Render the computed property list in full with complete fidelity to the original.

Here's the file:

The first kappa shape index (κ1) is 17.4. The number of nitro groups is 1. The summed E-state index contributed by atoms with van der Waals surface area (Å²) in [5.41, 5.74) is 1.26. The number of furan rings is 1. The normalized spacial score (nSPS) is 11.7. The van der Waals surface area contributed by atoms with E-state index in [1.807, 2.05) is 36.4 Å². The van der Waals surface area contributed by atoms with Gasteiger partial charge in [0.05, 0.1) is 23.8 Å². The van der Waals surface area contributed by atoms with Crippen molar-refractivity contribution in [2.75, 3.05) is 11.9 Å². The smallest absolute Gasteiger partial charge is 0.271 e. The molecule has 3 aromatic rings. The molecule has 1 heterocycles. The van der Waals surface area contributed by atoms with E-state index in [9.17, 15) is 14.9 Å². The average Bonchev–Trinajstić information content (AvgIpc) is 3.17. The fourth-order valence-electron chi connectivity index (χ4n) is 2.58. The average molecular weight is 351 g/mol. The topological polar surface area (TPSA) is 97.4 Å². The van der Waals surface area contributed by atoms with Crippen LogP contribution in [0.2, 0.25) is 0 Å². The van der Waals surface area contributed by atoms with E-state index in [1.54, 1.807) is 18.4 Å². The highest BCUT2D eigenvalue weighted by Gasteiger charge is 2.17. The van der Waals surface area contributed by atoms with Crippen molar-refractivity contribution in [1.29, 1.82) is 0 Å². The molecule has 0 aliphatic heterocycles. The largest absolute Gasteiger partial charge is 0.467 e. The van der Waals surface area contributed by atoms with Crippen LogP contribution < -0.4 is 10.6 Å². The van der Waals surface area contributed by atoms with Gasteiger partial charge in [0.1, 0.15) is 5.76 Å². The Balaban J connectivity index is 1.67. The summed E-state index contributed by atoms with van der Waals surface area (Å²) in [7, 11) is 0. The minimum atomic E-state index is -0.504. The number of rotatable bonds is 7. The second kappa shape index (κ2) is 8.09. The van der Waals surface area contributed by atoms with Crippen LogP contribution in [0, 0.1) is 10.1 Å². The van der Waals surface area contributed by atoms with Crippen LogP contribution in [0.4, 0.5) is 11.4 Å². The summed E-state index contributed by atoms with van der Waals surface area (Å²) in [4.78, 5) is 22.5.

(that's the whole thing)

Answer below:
The first kappa shape index (κ1) is 17.4. The number of nitro groups is 1. The summed E-state index contributed by atoms with van der Waals surface area (Å²) in [5.41, 5.74) is 1.26. The number of furan rings is 1. The normalized spacial score (nSPS) is 11.7. The van der Waals surface area contributed by atoms with E-state index in [1.807, 2.05) is 36.4 Å². The van der Waals surface area contributed by atoms with Gasteiger partial charge in [0.05, 0.1) is 23.8 Å². The van der Waals surface area contributed by atoms with Crippen molar-refractivity contribution in [2.75, 3.05) is 11.9 Å². The smallest absolute Gasteiger partial charge is 0.271 e. The molecule has 3 aromatic rings. The molecule has 1 heterocycles. The van der Waals surface area contributed by atoms with E-state index in [9.17, 15) is 14.9 Å². The average Bonchev–Trinajstić information content (AvgIpc) is 3.17. The fourth-order valence-electron chi connectivity index (χ4n) is 2.58. The average molecular weight is 351 g/mol. The topological polar surface area (TPSA) is 97.4 Å². The van der Waals surface area contributed by atoms with Crippen LogP contribution in [0.2, 0.25) is 0 Å². The van der Waals surface area contributed by atoms with E-state index in [1.54, 1.807) is 18.4 Å². The highest BCUT2D eigenvalue weighted by Gasteiger charge is 2.17. The van der Waals surface area contributed by atoms with Crippen molar-refractivity contribution in [1.29, 1.82) is 0 Å². The molecule has 0 aliphatic heterocycles. The largest absolute Gasteiger partial charge is 0.467 e. The van der Waals surface area contributed by atoms with Crippen LogP contribution < -0.4 is 10.6 Å². The van der Waals surface area contributed by atoms with Gasteiger partial charge in [0.1, 0.15) is 5.76 Å². The Balaban J connectivity index is 1.67. The summed E-state index contributed by atoms with van der Waals surface area (Å²) in [7, 11) is 0. The minimum atomic E-state index is -0.504. The number of rotatable bonds is 7. The second kappa shape index (κ2) is 8.09. The van der Waals surface area contributed by atoms with Crippen LogP contribution in [0, 0.1) is 10.1 Å². The van der Waals surface area contributed by atoms with Crippen LogP contribution in [0.4, 0.5) is 11.4 Å². The summed E-state index contributed by atoms with van der Waals surface area (Å²) in [4.78, 5) is 22.5.